Sun's Donovan has every right to lose her sunny disposition

Mohegan - Anne Donovan conveyed annoyance after games few times last season. It's almost like she was resolved to a summer of discontent with Tina And The Miserables. All of which made her distaste for her team's effort Tuesday a welcome sight.

Donovan knows this it's different now. There is potential here. There is an avenue to the postseason, what with the struggles of virtually everybody else in the conference. And losing the way the Sun did Tuesday, compounding some confounding missed shots with general malaise - on their home floor - hearkens a word Donovan used to describe the basket Jayne Appel scored to give San Antonio the lead for good: inexcusable.

It sure doesn't feel like it was but six days ago the Sun had won their sixth straight game. Time's brief passage and sports' uncanny ability to humble have the Sun in a three-game skid now, following a 74-71 loss to San Antonio.

"She has every right to be annoyed. I'm annoyed," Sun veteran Katie Douglas said.

Among Donovan's postgame observations:

• "We gave Appel a layup (with the game tied late) that was just inexcusable. We had a nice run going and let he walk in there and score like she wasn't a pro player. We did not play like a team that just had to have that win. I'm not sure why that is."

• "I don't see the team that scrapped and clawed and hustled. Every 50-50 ball was ours during that winning streak. I haven't seen that in the last three games."

• "Eleven missed layups in the first half are tough to overcome. And at the same time you overcome it. You don't get lax on defense. The (28) points San Antonio scored in the third quarter were a product of us thinking about missed layups and missed shots and us being completely complacent defensively."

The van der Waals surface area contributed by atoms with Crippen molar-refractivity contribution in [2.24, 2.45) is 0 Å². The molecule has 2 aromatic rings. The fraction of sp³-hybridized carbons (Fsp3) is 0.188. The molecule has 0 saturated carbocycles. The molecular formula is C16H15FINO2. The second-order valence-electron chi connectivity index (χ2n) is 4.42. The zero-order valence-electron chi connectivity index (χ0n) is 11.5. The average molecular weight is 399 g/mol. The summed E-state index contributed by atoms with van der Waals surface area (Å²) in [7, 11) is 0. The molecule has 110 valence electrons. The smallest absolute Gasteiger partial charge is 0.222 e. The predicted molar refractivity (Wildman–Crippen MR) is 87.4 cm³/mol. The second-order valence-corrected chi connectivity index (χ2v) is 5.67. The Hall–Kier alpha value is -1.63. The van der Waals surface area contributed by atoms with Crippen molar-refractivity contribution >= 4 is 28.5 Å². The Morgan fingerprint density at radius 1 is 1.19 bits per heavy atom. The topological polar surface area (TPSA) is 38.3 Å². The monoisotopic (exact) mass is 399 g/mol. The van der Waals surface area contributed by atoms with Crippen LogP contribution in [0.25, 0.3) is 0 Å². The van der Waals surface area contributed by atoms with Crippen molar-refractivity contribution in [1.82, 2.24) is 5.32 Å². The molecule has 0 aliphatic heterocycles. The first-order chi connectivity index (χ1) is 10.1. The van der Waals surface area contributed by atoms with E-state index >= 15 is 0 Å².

• "I can live, like I lived with 2-6 because were scrapping and clawing and fighting on every possession. I haven't seen that mentality."

The Sun, as currently constructed, are like a baseball team that can't hit. All other aspects must be sound, because offense is a perpetual issue. Other teams in the WNBA could have overcome the Stars' 28-point third quarter by matching baskets. That generally drives coaches to the Jack Daniel's. But it's nice to have that option. Connecticut does not.

You'll note the Sun's best win of the season, a one-pointer over ludicrously talented Phoenix, came because they made 10 of 13 3s. That was an aberration. This team isn't gifted with great offensive players. That's why Donovan used the words "scrapping" and "clawing." Her team doesn't have a choice.

And so when they turn it over 20 times and let Becky Hammon make them all in the third period, they're likely to lose. It's difficult, too, when Alex Bentley, who has been so promising, had a 4-for-14 night. That's when Renee Montgomery must complement her. Instead, Montgomery went 2-for-9 and committed two dreadful turnovers in the second half, plays that justify why Donovan doesn't start her in the first place.

"I'll have the troops ready Thursday," Douglas said.

Douglas is like the lone voice in the wilderness in a mostly green locker room. She knows the WNBA and its unkind schedule - a game every other day - leaves little time to do anything else but move on to the next game. The Sun are off today before Tulsa is here Thursday. Tulsa: Young legs. Skylar Diggins playing great. Not such great defense. An opportunity for the Sun to do what they do best: Run.

After that, lots of road games. And not much rest. And nobody feeling sorry for them.

The good news: It's a good locker room. There's no pouting, finger pointing or blame assessment. The Sun are a team of the future, no doubt. But injuries and other circumstances have given them an opportunity in the present, too. But not if they duplicate Tuesday night.

This is the opinion of Day sports columnist Mike DiMauro.


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